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10 Historic Blues Rock Performances of the 1960s

The 1960s was a transformative decade for music, particularly for the blues rock genre, which saw a surge in popularity and influence. This time period was documented on film that recorded legendary performances that offer a glimpse into the raw energy and the cultural shifts of the era. From the T.A.M.I. Show in 1964 to Woodstock in 1969, the transformational change is clearly documented as blues and rock converged to become Blues Rock.

Festival

Festival was directed by Murray Lerner and released in 1967. It chronicles the Newport Folk Festival from 1963 to 1966 and features nearly 50 different artists. The roster includes Mike Bloomfield, Paul Butterfield Blues Band, Bob Dylan, Son House, Howlin’ Wolf, Mississippi John Hurt, Mississippi Fred McDowell, the Staple Singers, and many others. The film includes Bob Dylan’s historic performance in 1965 when he began playing the electric guitar backed by the Butterfield Blues Band. The two videos are first, Dylan’s performance in 1965 and second, a discussion and performances by Son House, Mike Bloomfield, and Paul Butterfield.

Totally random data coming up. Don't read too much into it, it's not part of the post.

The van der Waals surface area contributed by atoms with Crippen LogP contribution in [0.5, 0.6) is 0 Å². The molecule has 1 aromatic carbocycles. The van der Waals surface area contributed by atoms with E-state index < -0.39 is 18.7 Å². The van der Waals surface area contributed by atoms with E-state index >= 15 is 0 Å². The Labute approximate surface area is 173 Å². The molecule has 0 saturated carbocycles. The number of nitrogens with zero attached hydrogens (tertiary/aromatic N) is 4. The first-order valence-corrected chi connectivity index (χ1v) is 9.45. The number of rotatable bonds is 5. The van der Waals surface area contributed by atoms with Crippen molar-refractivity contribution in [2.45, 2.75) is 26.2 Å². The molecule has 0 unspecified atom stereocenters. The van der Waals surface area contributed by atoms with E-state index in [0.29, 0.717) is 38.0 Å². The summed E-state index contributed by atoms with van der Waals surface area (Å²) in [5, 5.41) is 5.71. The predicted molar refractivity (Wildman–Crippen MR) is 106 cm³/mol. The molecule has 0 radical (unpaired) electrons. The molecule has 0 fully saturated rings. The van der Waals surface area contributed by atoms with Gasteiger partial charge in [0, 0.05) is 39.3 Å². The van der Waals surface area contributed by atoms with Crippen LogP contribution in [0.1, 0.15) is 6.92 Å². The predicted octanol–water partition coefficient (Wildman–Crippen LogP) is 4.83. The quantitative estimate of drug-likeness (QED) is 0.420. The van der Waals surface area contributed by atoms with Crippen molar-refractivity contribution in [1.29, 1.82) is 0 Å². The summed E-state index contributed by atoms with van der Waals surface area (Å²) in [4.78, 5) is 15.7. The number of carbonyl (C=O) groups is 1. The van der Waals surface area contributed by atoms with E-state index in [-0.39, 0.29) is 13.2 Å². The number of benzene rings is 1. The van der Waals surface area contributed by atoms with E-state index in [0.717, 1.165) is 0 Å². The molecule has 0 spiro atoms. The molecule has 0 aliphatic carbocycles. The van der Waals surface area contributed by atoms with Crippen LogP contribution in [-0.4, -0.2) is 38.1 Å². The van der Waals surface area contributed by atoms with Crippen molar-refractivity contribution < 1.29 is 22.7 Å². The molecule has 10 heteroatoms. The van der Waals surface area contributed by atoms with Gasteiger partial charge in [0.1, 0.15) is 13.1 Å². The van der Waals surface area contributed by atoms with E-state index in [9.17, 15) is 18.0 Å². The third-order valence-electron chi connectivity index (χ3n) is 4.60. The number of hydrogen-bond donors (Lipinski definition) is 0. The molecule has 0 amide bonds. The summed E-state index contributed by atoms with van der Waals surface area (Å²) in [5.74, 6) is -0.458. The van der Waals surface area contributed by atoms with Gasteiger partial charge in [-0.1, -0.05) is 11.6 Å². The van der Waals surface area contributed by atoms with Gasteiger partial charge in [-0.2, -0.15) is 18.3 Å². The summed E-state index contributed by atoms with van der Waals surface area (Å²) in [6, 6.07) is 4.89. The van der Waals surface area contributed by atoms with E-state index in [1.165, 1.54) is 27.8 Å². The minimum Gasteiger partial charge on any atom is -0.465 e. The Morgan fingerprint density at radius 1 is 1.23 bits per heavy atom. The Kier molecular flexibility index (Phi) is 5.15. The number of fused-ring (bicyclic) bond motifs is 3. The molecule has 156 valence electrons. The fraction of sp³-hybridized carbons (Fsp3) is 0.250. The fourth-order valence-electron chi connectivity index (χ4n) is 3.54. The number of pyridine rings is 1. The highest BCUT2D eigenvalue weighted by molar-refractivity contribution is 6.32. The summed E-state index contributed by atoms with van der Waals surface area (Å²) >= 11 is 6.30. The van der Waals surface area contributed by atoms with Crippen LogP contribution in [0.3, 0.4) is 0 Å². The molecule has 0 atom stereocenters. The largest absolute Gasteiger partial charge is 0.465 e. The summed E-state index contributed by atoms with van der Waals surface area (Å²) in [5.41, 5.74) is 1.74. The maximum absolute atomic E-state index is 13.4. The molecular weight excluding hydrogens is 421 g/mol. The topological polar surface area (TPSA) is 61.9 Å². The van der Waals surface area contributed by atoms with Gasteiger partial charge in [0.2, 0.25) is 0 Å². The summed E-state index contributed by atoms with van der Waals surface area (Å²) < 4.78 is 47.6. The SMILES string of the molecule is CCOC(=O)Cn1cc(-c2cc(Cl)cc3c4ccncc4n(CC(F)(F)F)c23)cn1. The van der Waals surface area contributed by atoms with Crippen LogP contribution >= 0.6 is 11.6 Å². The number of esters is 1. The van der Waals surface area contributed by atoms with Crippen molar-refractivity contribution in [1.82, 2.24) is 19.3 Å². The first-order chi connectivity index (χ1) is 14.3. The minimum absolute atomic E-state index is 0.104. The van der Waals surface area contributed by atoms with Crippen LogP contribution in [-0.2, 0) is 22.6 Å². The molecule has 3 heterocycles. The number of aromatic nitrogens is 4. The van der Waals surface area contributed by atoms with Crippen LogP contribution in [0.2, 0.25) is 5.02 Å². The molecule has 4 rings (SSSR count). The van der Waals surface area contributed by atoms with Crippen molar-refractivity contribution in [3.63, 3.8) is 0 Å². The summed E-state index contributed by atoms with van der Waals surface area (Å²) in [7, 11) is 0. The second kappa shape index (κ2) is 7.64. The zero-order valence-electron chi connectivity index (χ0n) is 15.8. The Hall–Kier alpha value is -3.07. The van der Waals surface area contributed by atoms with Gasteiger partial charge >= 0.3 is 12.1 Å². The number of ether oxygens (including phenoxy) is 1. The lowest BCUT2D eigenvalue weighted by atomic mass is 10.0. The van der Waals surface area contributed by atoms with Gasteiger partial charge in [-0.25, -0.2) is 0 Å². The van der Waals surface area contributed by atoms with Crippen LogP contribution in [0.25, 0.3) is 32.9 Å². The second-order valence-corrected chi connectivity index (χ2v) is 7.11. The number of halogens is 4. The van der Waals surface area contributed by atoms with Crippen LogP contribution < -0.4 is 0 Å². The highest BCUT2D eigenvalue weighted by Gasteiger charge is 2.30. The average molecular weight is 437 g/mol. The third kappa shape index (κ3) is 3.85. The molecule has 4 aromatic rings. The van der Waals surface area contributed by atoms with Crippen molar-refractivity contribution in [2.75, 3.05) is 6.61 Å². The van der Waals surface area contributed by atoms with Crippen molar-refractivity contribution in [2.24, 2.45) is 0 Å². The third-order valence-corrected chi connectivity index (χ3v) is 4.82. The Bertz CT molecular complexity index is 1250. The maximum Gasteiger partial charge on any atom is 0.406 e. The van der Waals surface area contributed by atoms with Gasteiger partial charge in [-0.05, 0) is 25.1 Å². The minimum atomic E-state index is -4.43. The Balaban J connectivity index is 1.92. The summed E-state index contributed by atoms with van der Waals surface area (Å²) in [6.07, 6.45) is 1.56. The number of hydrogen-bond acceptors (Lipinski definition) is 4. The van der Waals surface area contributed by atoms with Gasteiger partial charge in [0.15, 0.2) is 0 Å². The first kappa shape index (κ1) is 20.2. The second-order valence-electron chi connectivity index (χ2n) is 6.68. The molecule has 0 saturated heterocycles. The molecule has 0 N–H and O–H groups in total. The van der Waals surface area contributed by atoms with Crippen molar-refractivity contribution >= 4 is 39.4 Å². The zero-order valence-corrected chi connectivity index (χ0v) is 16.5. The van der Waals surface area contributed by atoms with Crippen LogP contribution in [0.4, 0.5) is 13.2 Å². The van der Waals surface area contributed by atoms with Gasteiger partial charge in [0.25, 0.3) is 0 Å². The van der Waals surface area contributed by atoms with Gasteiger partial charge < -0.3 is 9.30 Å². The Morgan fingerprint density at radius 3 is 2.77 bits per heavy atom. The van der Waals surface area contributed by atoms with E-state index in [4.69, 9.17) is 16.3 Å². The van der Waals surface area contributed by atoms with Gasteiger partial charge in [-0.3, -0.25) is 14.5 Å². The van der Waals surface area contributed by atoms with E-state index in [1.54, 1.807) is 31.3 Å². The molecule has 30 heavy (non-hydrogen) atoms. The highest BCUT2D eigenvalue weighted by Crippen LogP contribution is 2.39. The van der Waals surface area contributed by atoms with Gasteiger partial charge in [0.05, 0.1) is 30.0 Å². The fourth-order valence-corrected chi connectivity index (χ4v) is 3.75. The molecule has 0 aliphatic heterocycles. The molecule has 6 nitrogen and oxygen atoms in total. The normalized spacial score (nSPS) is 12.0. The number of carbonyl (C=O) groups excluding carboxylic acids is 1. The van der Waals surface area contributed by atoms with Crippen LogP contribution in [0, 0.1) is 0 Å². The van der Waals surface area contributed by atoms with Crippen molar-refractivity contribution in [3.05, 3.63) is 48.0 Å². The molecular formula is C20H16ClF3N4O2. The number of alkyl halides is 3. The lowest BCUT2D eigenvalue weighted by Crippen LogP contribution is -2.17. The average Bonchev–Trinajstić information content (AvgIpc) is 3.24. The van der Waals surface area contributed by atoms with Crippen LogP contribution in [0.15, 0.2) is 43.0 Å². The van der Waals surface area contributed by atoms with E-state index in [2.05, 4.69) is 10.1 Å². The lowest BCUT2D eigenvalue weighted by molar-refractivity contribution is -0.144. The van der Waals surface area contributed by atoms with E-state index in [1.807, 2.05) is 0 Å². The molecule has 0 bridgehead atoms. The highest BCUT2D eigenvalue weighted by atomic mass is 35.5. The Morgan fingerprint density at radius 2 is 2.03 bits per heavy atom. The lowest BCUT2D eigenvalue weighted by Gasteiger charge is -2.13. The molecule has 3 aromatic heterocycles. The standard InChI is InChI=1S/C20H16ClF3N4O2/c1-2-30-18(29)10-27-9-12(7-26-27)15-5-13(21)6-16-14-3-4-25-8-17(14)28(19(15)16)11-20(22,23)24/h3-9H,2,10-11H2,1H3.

The T.A.M.I. Show  

The Teenage Awards Music International concert took place at the Santa Monica Civic Auditorium on October 28-29, 1964. It features a legendary lineup of some of the biggest names and most popular artists of that era. That time period was the birth era of the blues rock genre and the Rolling Stones carried the banner spearheaded by Chuck Berry and James Brown. It’s an insightful peak into the pre-blues rock landscape, showcasing the raw energy and diverse musical styles that would influence countless artists and shape the future of rock music. The concert captures the dynamic performances and cultural vibrancy of the 1960s, providing a snapshot of a pivotal moment in music history when genres were blending, and new musical expressions were emerging.

Monterey Pop

The Monterey International Pop Festival” took place June 16-18, 1967 in Monterey, California. It was one of the first festivals to primarily feature rock bands. It was filmed by D. A. Pennebaker and features historic performances by the Jimi Hendrix Experience and Janis Joplin with Big Brother and the Holding Company. The festival was conceived by John Phillips of the Mamas & the Papas and record producer Lou Adler. The festival site had a capacity of 7,000 to 10,000 each day but between ticket holders and people milling around outside the perimeter of the grounds, the total was estimated at over 100,000. The historical significance of the festival is that it ushered in the hippie Summer of Love in San Francisco and ultimately the nation.

Cream’s Farewell Concert